Israel: the beginning of a new path?

After twelve years in government Benjamin Netanyahu loses the scepter of power. With 59 members of the Knesset voting in favour and one abstention, the new government of Israel gains confidence by placing a parenthesis to the Likud era of "King Bibi". The new government is made up of an extremely heterogeneous group of political parties, ranging from the secular left to the national-conservative right, passing through an Arab party. After two years of institutional political stalemate and four electoral cycles, Israel begins a new path. The novelties and unknowns surrounding the new executive are numerous, this may be one of the shortest or most unusual governments in the history of the country.

So let’s see how it was born and what challenges the new alliance of government faces.

A new and varied alliance

After tough negotiations and within hours of the end of his term of office, Yair Lapid - head of the largest opposition party - manages to make an agreement with the national-conservative Naftali Bennett, leader of Yamina. Emulating Netanyahu’s previous strategy with Blue and White’s Benny Gantz, the head of the centrist party offered a shift to head the executive, proposing the first two years to the head of Yamina.

With Bennett’s acceptance, a new government was born that welcomed within itself two left-wing parties, Labour and Meretz, two centrist parties, Yesht Atid and the Blue and White Party of the former Chief of Staff of the Israeli Defence Forces and three former allies of Netanyahu. Among these is the leader of Israel Beitenu, Avigdor Lieberman, famous for his marked nationalism and his fierce anticlericalism. Born in Moldova and mainly representing the Russian-speaking community, Lieberman is opposed to a series of privileges granted to the ultra-orthodox population, such as exemption from military service.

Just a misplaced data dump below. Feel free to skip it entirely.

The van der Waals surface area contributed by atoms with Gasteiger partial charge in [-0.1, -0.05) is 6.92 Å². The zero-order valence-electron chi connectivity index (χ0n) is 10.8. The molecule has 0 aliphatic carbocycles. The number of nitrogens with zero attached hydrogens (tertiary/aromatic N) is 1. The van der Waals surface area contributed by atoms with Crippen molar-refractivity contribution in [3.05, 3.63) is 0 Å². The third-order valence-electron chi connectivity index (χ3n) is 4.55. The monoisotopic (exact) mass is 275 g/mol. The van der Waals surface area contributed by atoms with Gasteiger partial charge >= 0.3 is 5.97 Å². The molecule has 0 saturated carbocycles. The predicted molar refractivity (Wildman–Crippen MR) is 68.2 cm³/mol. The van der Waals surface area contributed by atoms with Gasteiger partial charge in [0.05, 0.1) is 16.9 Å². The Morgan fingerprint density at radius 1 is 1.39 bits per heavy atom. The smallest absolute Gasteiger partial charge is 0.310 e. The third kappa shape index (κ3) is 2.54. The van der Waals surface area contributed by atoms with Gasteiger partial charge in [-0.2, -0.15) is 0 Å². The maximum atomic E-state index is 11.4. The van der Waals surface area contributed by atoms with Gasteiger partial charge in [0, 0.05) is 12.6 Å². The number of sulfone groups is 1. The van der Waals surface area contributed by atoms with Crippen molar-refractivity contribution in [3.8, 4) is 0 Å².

Always right, but slightly more moderate than Bibi’s Likud, there is Gideon Sa'ar’s New Hope, who escaped from Netanyahu’s party after having definitively lost the fight for leadership against it. But the right-most figure in the coalition turns out to be the new prime minister. Bennett, in fact, ideologically stands on the right of Netanyahu himself and will be the chief executive of the history of Israel to wear the kippah. The leader of Yamina is an observant religious and also for this he was accused of treason by ultra-orthodox parties that, because of his alliance with the left and an Arab Islamist party, accused him of undermining the security and very foundations of the State of Israel.

Further novelty is the participation in the government alliance of the Arab Conservative party Ra'am, led by Mansour Abbas, who left the coalition of Arab-Israeli parties. Similar to Bennett, Abbas also received numerous criticisms and was challenged for his alliance with the Nationalist Right. He paid for his political pragmatism by accusing himself of being a traitor to the Palestinian cause. It seems, however, that in return for his support he managed to secure tens of billions of investments for the Arab-Israeli communities of the country, which suffer from numerous economic and social problems.